By Dan Balz and Jon Cohen
Washington Post Staff Writers
Tuesday, February 27, 2007
With Congress preparing for renewed debate over President Bush's Iraq policies, a majority of Americans now support setting a deadline for withdrawing U.S. forces from the war-torn nation and support putting new conditions on the military that could limit the number of personnel available for duty there, according to a new Washington Post-ABC News poll.
Opposition to Bush's plan to send an additional 21,500 troops to Iraq remained strong. Two in three Americans registered their disapproval, with 56 percent saying they strongly object. The House recently passed a nonbinding resolution opposing the new deployments, but Republicans have blocked consideration of such a measure in the Senate.
Senate Democrats, led by Armed Services Committee Chairman Carl M. Levin (Mich.) and Foreign Relations Committee Chairman Joseph R. Biden Jr. (Del.), are preparing another resolution that would have the effect of taking away the authority Bush was granted in 2002 to go to war. The measure would seek to have virtually all combat forces withdrawn from Iraq by the end of March 2008.
The Post-ABC poll found that 53 percent of Americans favored setting a deadline for troop withdrawals. Among those who favored a deadline, 24 percent said they would like to see U.S. forces out within six months and 21 percent called for the withdrawals to be completed within a year. The rest of those who supported a timetable said they do not support withdrawing all troops until at least a year from now.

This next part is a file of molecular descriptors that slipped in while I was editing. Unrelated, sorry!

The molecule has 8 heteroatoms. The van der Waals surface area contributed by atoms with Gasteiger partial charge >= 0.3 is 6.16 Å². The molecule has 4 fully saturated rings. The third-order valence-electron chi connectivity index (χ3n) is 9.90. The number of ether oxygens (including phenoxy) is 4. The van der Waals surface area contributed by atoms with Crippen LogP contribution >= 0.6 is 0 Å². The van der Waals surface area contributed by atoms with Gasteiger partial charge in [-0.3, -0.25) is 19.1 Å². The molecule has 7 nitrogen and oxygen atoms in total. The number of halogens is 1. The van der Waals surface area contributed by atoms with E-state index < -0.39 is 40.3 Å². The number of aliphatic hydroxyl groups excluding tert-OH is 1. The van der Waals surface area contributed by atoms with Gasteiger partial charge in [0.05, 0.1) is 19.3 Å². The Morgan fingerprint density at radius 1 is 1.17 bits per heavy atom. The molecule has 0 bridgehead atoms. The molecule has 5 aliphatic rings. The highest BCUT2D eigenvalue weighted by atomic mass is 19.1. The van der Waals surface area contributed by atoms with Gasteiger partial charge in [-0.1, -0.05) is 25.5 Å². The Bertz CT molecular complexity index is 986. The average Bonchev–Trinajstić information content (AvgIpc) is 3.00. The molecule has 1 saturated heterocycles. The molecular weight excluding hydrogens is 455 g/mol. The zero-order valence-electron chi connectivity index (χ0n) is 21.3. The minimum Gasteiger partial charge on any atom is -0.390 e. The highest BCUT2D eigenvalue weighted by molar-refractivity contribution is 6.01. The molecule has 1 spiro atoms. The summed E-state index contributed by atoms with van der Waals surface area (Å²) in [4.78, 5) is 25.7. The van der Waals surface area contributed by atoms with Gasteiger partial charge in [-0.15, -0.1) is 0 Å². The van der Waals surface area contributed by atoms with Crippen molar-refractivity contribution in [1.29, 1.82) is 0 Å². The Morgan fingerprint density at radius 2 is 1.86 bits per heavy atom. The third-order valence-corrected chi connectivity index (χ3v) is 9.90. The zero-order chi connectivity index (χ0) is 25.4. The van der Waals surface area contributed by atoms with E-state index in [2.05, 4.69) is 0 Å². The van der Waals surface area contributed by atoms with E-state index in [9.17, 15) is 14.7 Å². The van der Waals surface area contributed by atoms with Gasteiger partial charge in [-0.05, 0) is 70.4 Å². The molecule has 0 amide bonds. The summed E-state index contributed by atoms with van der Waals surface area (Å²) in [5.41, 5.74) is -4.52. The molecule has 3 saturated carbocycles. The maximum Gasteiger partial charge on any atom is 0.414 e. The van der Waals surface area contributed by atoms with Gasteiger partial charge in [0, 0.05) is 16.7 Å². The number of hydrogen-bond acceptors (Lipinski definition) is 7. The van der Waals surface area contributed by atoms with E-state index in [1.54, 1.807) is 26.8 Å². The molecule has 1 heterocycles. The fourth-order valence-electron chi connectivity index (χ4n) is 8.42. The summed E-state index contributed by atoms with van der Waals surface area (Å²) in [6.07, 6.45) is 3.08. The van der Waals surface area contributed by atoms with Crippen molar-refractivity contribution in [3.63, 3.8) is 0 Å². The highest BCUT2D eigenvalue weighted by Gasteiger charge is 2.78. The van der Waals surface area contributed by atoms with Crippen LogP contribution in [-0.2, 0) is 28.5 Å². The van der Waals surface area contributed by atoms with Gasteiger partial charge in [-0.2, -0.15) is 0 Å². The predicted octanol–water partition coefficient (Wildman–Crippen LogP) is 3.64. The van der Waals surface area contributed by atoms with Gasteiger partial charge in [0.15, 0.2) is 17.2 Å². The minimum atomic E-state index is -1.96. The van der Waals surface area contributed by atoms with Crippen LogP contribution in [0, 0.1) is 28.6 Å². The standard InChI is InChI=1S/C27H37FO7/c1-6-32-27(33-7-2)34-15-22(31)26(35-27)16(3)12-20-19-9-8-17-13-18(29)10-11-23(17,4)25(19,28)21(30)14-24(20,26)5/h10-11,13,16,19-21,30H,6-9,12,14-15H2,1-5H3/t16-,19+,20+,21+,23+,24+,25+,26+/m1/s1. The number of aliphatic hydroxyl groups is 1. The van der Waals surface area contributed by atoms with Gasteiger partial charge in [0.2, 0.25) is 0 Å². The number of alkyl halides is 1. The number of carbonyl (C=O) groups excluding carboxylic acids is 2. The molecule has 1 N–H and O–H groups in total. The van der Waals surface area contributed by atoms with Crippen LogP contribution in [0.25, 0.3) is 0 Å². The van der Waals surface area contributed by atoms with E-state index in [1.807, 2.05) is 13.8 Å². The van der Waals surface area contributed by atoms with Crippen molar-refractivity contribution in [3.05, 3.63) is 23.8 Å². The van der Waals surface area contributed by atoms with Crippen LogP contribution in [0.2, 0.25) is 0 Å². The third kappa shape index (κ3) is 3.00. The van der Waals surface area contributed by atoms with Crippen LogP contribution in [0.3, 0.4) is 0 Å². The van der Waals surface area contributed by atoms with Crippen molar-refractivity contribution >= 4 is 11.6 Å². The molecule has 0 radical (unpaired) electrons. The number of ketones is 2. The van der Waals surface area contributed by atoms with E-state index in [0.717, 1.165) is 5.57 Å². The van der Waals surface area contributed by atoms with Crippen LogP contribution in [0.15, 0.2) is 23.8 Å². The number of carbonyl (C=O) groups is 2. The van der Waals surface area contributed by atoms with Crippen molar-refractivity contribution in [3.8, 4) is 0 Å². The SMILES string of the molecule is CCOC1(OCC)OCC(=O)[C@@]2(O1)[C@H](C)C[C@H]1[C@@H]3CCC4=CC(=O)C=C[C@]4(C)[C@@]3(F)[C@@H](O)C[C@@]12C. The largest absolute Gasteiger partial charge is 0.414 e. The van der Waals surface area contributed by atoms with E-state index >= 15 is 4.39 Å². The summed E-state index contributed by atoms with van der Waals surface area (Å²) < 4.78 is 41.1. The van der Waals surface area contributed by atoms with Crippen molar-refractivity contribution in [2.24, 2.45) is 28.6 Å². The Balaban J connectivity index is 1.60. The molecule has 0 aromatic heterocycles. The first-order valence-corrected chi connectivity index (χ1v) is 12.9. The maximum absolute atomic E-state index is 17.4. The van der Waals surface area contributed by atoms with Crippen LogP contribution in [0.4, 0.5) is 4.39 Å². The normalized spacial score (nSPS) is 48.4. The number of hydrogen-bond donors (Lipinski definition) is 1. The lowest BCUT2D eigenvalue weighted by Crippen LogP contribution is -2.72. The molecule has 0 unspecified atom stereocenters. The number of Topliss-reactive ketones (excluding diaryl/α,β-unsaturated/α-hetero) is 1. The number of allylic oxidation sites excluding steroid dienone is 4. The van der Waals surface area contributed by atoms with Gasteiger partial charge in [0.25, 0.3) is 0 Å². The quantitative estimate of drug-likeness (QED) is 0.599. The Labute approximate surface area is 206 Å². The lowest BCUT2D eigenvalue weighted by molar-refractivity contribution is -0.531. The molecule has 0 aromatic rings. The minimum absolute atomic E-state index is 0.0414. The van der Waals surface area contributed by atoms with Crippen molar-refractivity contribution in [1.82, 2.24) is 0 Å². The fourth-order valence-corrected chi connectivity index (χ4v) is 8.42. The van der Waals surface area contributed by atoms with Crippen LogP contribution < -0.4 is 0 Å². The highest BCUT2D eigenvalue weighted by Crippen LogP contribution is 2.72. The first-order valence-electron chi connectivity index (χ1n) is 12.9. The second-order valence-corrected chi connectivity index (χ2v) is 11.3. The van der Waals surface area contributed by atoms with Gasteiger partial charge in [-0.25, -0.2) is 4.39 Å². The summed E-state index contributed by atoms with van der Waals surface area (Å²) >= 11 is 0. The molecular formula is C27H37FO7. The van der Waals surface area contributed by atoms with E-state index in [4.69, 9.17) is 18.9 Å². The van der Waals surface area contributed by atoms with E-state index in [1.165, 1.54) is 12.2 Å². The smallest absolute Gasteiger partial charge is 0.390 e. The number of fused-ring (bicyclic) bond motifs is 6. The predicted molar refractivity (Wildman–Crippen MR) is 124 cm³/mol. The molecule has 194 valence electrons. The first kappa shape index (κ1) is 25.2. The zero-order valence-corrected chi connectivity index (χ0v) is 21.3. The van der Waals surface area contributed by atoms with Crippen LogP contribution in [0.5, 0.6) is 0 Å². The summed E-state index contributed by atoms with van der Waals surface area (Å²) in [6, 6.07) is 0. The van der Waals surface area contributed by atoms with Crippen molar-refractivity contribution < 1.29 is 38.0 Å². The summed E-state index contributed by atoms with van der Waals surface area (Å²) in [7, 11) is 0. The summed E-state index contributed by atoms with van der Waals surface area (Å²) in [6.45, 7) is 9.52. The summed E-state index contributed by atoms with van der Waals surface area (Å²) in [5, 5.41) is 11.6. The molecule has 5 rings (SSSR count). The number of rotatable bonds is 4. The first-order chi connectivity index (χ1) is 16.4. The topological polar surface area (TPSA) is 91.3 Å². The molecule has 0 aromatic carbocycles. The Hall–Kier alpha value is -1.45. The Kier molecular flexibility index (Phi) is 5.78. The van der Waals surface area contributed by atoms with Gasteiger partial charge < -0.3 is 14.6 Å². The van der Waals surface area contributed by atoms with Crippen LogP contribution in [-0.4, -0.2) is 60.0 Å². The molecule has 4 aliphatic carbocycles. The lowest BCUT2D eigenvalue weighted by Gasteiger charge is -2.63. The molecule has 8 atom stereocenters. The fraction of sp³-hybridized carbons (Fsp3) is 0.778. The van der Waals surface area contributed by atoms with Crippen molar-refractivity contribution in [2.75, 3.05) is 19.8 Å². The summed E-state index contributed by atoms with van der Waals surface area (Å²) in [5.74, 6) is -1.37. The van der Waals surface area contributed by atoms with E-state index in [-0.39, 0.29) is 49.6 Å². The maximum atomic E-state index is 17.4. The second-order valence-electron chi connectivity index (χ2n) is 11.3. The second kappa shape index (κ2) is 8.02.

This is the first time a Post-ABC News poll has found that a majority of Americans supported establishing such a timetable for withdrawal, which has long been resisted by the president and even some Democrats.
Growing numbers of Americans also favored withdrawing U.S. forces even if civil order in Iraq has not been restored. The poll found that 42 percent favored keeping troops there until order is reestablished, while 56 percent said the troops should be redeployed to avoid further U.S. casualties, even if the sectarian violence is continuing.
Some Democrats have called for cutting off money for the war. The Post-ABC News poll found that 46 percent of Americans supported restricting funding while a bare majority, 51 percent, opposed doing so.
There was clear support, however, for the kinds of conditions proposed by Rep. John P. Murtha (D-Pa.), who wants to establish requirements for the training and resting of military units that would have the effect of limiting the number of troops available to send to Iraq.
Murtha's plan has drawn fire in the House, including from some of his Democratic colleagues, after it was announced on a liberal Web site. The Post-ABC News poll, which did not associate the plan with Murtha, found that 58 percent of Americans said they support such new rules. Even some Americans, 21 percent, who supported the president's troop increase said they would favor rules for training and resting troops.
On questions relating to withdrawing troops or setting conditions on the military, there was a substantial gender gap. For example, 51 percent of men said they favored keeping troops in Iraq until civil order is restored, while 35 percent of women supported such a course.